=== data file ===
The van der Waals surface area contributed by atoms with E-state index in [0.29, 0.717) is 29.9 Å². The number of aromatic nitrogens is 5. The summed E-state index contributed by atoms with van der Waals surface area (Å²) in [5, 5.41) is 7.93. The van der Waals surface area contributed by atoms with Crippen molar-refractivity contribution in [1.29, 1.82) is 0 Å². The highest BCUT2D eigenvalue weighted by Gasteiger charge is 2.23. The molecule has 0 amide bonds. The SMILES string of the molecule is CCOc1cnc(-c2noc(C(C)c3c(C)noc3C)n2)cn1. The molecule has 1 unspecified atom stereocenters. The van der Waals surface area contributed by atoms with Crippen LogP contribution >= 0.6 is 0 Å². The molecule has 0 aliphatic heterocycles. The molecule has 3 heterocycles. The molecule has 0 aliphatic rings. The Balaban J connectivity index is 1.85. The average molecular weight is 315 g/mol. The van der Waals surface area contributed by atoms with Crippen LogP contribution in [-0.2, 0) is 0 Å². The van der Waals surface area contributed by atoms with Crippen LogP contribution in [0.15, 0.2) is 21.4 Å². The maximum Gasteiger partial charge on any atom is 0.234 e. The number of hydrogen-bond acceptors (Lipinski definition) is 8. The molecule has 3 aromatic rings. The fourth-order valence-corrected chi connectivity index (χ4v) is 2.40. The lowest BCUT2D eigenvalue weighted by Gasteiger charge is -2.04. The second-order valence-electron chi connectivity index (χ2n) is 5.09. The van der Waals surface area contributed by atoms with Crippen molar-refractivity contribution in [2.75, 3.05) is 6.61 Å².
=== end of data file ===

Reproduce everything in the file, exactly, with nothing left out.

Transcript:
The van der Waals surface area contributed by atoms with E-state index in [0.29, 0.717) is 29.9 Å². The number of aromatic nitrogens is 5. The summed E-state index contributed by atoms with van der Waals surface area (Å²) in [5, 5.41) is 7.93. The van der Waals surface area contributed by atoms with Crippen molar-refractivity contribution in [1.29, 1.82) is 0 Å². The highest BCUT2D eigenvalue weighted by Gasteiger charge is 2.23. The molecule has 0 amide bonds. The SMILES string of the molecule is CCOc1cnc(-c2noc(C(C)c3c(C)noc3C)n2)cn1. The molecule has 1 unspecified atom stereocenters. The van der Waals surface area contributed by atoms with Crippen LogP contribution >= 0.6 is 0 Å². The molecule has 0 aliphatic heterocycles. The molecule has 3 heterocycles. The molecule has 0 aliphatic rings. The Balaban J connectivity index is 1.85. The average molecular weight is 315 g/mol. The van der Waals surface area contributed by atoms with Crippen LogP contribution in [-0.2, 0) is 0 Å². The van der Waals surface area contributed by atoms with Crippen LogP contribution in [0.15, 0.2) is 21.4 Å². The maximum Gasteiger partial charge on any atom is 0.234 e. The number of hydrogen-bond acceptors (Lipinski definition) is 8. The molecule has 3 aromatic rings. The fourth-order valence-corrected chi connectivity index (χ4v) is 2.40. The lowest BCUT2D eigenvalue weighted by Gasteiger charge is -2.04. The second-order valence-electron chi connectivity index (χ2n) is 5.09. The van der Waals surface area contributed by atoms with Crippen molar-refractivity contribution in [2.75, 3.05) is 6.61 Å².